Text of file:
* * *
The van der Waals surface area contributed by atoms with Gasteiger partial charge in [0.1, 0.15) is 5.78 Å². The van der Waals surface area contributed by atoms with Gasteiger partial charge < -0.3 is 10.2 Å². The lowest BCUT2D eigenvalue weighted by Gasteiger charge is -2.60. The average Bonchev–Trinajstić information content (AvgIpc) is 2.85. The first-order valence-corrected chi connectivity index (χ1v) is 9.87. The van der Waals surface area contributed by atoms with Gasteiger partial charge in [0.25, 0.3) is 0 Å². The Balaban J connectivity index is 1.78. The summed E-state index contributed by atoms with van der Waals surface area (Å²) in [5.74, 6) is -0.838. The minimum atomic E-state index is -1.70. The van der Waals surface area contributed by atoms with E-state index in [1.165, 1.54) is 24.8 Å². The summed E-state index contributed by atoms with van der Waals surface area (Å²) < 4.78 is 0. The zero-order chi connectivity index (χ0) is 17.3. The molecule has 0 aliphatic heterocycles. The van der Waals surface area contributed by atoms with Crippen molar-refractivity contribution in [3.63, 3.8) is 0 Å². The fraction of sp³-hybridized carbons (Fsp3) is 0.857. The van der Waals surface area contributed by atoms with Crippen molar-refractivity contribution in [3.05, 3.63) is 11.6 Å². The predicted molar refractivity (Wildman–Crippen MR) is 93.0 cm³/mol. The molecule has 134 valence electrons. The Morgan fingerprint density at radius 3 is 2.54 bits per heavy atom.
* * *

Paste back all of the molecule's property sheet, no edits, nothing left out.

The van der Waals surface area contributed by atoms with Gasteiger partial charge in [0.1, 0.15) is 5.78 Å². The van der Waals surface area contributed by atoms with Gasteiger partial charge < -0.3 is 10.2 Å². The lowest BCUT2D eigenvalue weighted by Gasteiger charge is -2.60. The average Bonchev–Trinajstić information content (AvgIpc) is 2.85. The first-order valence-corrected chi connectivity index (χ1v) is 9.87. The van der Waals surface area contributed by atoms with Gasteiger partial charge in [0.25, 0.3) is 0 Å². The Balaban J connectivity index is 1.78. The summed E-state index contributed by atoms with van der Waals surface area (Å²) in [5.74, 6) is -0.838. The minimum atomic E-state index is -1.70. The van der Waals surface area contributed by atoms with E-state index in [1.165, 1.54) is 24.8 Å². The summed E-state index contributed by atoms with van der Waals surface area (Å²) < 4.78 is 0. The zero-order chi connectivity index (χ0) is 17.3. The molecule has 0 aliphatic heterocycles. The van der Waals surface area contributed by atoms with Crippen molar-refractivity contribution in [3.63, 3.8) is 0 Å². The fraction of sp³-hybridized carbons (Fsp3) is 0.857. The van der Waals surface area contributed by atoms with Crippen molar-refractivity contribution in [3.05, 3.63) is 11.6 Å². The predicted molar refractivity (Wildman–Crippen MR) is 93.0 cm³/mol. The molecule has 134 valence electrons. The Morgan fingerprint density at radius 3 is 2.54 bits per heavy atom.